Helprin makes only a few concrete proposals regarding the extra billions he wants. He suggests that we should double the size of the Navy and resist President Bush's plan to reduce the number of B-1 bombers by one-third. Enlarging the Navy usually means adding new carrier battle groups, which are hugely expensive to build and operate and are salted with planes and ships and submarines designed to protect … the new carrier battle group, mostly against no-longer-existing Cold War threats, like attacks from nuclear submarines or long-range aircraft. And although the Navy played a key role in the Afghan war by launching airstrikes from carriers while the United States was still negotiating air-basing rights, Air Force planes ended up dropping almost three-quarters of all the bombs, according to Aviation Week & Space Technology. So, a much cheaper way of bulking up the Navy that's far more relevant to the Afghanistan experience would be to skip the new carrier groups and instead add naval bombers and the airborne tankers they need to fly long missions (making space for them on pre-existing carriers by getting rid of most of their anti-submarine planes). And although the costly B-1 did, for the first time in its 20-year history, actually have a good war, that's because it was for the first time delivering highly accurate satellite-guided bombs—bombs that perform just as well when delivered by the cheaper, more reliable 40-year-old B-52 or by any number of other more dependable aircraft. So, the most honest moral to draw from Afghanistan about airplanes has nothing to do with the B-1—it's to start making B-52s again or at least to develop new engines for them.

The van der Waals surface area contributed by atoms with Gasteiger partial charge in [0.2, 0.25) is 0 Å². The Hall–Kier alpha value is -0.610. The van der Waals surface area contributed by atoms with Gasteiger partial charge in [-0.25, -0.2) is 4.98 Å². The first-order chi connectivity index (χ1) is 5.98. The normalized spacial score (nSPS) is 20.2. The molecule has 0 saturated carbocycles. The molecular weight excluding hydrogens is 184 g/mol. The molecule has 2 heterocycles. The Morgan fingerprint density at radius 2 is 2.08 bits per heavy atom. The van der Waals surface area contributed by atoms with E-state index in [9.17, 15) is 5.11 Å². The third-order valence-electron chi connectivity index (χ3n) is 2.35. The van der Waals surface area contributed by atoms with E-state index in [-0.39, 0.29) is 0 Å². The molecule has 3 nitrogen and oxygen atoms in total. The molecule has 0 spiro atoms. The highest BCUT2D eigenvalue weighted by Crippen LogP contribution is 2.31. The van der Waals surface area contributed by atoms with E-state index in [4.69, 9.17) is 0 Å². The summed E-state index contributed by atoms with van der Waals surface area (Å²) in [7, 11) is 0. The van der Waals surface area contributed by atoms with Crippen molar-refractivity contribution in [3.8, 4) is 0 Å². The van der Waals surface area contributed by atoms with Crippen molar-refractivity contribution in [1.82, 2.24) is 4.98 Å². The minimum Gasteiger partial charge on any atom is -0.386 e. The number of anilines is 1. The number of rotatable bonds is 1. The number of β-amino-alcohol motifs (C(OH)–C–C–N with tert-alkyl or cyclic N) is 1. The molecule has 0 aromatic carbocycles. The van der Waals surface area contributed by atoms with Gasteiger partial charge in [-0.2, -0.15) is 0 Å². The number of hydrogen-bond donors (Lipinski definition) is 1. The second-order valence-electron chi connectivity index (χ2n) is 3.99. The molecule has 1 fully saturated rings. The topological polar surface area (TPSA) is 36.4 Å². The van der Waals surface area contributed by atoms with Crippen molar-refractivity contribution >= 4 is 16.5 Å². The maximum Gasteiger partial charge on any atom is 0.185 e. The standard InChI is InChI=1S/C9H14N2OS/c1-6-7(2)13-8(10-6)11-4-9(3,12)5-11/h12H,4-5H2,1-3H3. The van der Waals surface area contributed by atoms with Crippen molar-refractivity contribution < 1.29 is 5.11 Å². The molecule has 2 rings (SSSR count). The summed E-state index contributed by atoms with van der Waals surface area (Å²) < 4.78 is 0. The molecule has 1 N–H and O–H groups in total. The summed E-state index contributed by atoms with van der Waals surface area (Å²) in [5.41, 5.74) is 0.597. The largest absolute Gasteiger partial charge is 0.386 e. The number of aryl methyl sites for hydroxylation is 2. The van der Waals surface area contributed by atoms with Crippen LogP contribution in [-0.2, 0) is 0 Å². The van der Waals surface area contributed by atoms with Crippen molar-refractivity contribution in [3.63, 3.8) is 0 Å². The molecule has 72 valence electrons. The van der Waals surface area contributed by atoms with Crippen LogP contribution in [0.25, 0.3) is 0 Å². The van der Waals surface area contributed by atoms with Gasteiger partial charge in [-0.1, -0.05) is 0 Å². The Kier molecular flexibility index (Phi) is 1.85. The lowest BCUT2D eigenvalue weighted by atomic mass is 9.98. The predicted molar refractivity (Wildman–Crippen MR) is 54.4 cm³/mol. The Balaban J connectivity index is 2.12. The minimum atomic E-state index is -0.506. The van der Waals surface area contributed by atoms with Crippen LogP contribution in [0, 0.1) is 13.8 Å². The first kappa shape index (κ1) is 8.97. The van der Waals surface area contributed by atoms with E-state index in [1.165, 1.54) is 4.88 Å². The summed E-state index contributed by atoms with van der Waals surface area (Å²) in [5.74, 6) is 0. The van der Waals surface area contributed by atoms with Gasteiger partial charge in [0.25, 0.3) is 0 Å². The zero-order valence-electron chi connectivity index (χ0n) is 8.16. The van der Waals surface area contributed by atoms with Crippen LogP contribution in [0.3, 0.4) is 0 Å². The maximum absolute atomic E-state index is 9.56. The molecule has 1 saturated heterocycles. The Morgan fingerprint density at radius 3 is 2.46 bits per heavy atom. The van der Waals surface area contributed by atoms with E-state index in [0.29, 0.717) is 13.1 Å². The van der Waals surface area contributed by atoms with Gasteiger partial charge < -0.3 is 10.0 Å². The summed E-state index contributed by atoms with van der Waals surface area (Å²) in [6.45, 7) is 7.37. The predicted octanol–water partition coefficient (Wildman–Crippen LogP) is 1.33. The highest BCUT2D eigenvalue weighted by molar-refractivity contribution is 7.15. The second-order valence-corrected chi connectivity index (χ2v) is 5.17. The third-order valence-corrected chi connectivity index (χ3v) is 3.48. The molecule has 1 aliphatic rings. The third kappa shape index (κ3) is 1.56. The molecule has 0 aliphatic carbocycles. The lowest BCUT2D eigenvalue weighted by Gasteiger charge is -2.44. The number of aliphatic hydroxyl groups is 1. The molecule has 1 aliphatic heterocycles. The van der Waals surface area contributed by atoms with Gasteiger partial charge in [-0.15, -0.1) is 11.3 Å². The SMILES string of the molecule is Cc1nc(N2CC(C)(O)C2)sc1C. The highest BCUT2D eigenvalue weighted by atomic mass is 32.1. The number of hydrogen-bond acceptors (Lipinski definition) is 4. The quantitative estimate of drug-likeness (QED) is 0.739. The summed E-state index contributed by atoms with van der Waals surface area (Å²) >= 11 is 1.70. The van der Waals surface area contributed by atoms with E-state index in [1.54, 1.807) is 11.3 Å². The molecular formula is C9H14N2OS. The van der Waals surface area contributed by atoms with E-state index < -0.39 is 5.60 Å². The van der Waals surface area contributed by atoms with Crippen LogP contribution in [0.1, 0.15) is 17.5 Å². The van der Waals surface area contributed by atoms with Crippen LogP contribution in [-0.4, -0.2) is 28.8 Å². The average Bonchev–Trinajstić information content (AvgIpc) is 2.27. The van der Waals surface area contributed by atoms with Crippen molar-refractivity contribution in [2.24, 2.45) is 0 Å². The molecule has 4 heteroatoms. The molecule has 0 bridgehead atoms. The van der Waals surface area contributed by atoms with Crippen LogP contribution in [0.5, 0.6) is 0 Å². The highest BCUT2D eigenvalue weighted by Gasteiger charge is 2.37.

The National Review cover depicts, in the style of a bond drive poster, two World War II GIs, and Helprin looks to that war for his funding model. He says that once you subtract "purely operational costs of the war" in Afghanistan, the current defense budget amounts to "3.1 percent of the estimated U.S. GDP," in contrast to the yearly average of 8.5 percent of GDP found from 1940 to 2000. But Helprin is pulling a fast one here: He doesn't subtract those "purely operational costs of the war" from any of the previous war year military budgets he considers. Presumably, for any of the World War II years, when the budget was almost purely operational, the GDP percentage of Pentagon spending minus operational war costs would approach zero, which would suggest that today's military budget is actually rather flush.

Besides, calibrating defense spending as a percentage of GDP is a lousy way to track its adequacy. (Dan Koslofsky makes this point very clearly and in considerable detail in a position paper available from his organization, the Council for a Livable World.) GDP is a function of economic health, while defense spending should be a function of the threats we face. Threats can decrease while our economy booms and increase while it sags. If the U.S. economy went into a yearlong slump, would Helprin pen a National Review cover story calling for defense cuts?

Scott Shuger is a Slate senior writer who spent five years in the U.S. Navy and served overseas as an intelligence officer.